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Salicin
Salicin.svg
Salicin-from-xtal-1984-3D-balls.png
Systematic name (2R,3S,4S,5R,6S)
-2-(hydroxymethyl)
-6-[2-(hydroxymethyl)
phenoxy]oxane-3,4,5-triol
Other names salicin, D-(−)-Salicin, salicoside, 2-(hydroxymethyl)phenyl
-β-D-glucopyranoside
Identifiers
CAS number 138-52-3 Yes check.svgY
PubChem 439503
RTECS number LZ5901700
InChI
Properties
Molecular formula C13H18O7
Molar mass 286.281
 Yes check.svgY (what is this?)  (verify)
Except where noted otherwise, data are given for materials in their standard state (at 25 °C, 100 kPa)
Infobox references

Salicin (C13H18O7) is an alcoholic β-glycoside that contains D-glucose. Salicin is an anti-inflammatory agent that is produced from all willow barks.[1]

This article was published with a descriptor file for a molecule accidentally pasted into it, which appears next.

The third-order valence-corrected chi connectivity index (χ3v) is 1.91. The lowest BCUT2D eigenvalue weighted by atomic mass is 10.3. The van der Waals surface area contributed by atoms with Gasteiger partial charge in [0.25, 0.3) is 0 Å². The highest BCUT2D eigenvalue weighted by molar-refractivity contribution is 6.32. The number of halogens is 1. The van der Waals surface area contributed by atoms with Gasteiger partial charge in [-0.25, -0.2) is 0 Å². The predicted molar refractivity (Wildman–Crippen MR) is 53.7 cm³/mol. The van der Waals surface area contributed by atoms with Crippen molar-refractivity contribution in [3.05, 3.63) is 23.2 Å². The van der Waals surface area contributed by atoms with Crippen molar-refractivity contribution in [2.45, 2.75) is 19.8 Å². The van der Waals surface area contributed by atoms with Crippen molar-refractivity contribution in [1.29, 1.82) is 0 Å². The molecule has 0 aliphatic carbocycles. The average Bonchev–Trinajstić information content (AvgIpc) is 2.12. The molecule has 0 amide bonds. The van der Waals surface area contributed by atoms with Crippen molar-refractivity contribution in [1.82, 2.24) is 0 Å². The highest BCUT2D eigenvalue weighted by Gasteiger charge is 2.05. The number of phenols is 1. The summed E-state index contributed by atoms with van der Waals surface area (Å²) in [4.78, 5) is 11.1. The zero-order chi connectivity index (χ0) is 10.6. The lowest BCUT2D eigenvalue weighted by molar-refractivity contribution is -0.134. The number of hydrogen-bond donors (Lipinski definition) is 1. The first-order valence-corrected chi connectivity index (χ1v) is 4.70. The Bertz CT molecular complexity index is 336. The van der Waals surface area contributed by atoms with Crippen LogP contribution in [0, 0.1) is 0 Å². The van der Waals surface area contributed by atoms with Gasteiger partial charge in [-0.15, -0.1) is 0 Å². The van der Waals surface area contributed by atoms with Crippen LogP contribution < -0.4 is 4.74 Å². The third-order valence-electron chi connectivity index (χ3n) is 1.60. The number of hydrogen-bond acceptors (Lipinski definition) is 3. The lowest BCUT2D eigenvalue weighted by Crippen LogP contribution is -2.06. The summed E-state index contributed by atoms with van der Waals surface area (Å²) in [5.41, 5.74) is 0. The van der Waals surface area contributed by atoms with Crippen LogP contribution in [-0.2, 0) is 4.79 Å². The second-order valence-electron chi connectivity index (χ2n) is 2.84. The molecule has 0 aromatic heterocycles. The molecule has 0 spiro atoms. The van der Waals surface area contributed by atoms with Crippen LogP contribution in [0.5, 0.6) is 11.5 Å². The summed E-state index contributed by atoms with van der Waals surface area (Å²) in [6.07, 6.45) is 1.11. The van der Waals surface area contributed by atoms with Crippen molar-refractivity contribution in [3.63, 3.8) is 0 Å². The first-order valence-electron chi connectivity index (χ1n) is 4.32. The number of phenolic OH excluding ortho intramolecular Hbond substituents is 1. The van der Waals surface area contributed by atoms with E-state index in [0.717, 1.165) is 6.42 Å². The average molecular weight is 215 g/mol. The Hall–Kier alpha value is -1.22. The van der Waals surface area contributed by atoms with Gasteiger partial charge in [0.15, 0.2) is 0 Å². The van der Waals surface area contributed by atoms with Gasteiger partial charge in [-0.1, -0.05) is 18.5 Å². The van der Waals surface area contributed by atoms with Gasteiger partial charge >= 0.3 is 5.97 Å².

Salicin is closely related in chemical make-up to aspirin and has a very similar action in the human body although it is considered better than aspirin as it has a higher bioavailability and it does not cause gastric bleeding . When consumed, it is metabolized to salicylic acid. The systematic (IUPAC) name of the molecule is 2-(Hydroxymethyl)phenyl β-D-glucopyranoside. It has the following classifications and chemical properties:

Salicin elicits bitterness like quinine, when consumed.[2]

References

  1. ^ Uchytil, RJ (1991). "Salix drummondiana". Fire Effects Information System,. Online. U.S. Department of Agriculture, Forest Service, Rocky Mountain Research Station, Fire Sciences Laboratory (Producer). http://www.fs.fed.us/database/feis/plants/shrub/saldru/all.html. Retrieved 2006-07-19.  
  2. ^ Daniells, S (09/10/2006). "Symrise explores cheaper alternatives in bitter-maskers" (HTML). www.foodnavigator.com. http://www.fooddecisions.com/news/ng.asp?id=71117-symrise-flavour-bitter-masking. Retrieved 2007-12-13.  







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